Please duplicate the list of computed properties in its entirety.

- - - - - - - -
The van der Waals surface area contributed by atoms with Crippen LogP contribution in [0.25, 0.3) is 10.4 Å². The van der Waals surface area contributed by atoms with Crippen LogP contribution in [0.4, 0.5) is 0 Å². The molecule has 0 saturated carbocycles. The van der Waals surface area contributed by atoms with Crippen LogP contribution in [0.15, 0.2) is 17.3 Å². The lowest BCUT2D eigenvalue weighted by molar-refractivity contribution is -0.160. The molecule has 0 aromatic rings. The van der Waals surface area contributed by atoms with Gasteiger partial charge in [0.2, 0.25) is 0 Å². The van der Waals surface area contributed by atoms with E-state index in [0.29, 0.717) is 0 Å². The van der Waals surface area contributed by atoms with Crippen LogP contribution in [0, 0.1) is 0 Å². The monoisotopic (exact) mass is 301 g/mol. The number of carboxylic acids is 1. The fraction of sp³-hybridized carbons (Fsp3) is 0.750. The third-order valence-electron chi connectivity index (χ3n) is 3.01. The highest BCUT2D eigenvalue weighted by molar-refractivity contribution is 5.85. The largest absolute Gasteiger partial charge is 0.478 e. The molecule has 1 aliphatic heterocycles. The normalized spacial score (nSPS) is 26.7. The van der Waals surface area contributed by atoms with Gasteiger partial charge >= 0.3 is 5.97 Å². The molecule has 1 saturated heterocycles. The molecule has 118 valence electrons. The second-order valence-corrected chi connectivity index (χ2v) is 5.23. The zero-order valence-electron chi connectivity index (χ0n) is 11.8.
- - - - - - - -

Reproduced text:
The van der Waals surface area contributed by atoms with Crippen LogP contribution in [0.25, 0.3) is 10.4 Å². The van der Waals surface area contributed by atoms with Crippen LogP contribution in [0.4, 0.5) is 0 Å². The molecule has 0 saturated carbocycles. The van der Waals surface area contributed by atoms with Crippen LogP contribution in [0.15, 0.2) is 17.3 Å². The lowest BCUT2D eigenvalue weighted by molar-refractivity contribution is -0.160. The molecule has 0 aromatic rings. The van der Waals surface area contributed by atoms with Gasteiger partial charge in [0.2, 0.25) is 0 Å². The van der Waals surface area contributed by atoms with E-state index in [0.29, 0.717) is 0 Å². The van der Waals surface area contributed by atoms with Crippen LogP contribution in [0, 0.1) is 0 Å². The monoisotopic (exact) mass is 301 g/mol. The number of carboxylic acids is 1. The fraction of sp³-hybridized carbons (Fsp3) is 0.750. The third-order valence-electron chi connectivity index (χ3n) is 3.01. The highest BCUT2D eigenvalue weighted by molar-refractivity contribution is 5.85. The largest absolute Gasteiger partial charge is 0.478 e. The molecule has 1 aliphatic heterocycles. The normalized spacial score (nSPS) is 26.7. The van der Waals surface area contributed by atoms with Gasteiger partial charge >= 0.3 is 5.97 Å². The molecule has 1 saturated heterocycles. The molecule has 118 valence electrons. The second-order valence-corrected chi connectivity index (χ2v) is 5.23. The zero-order valence-electron chi connectivity index (χ0n) is 11.8.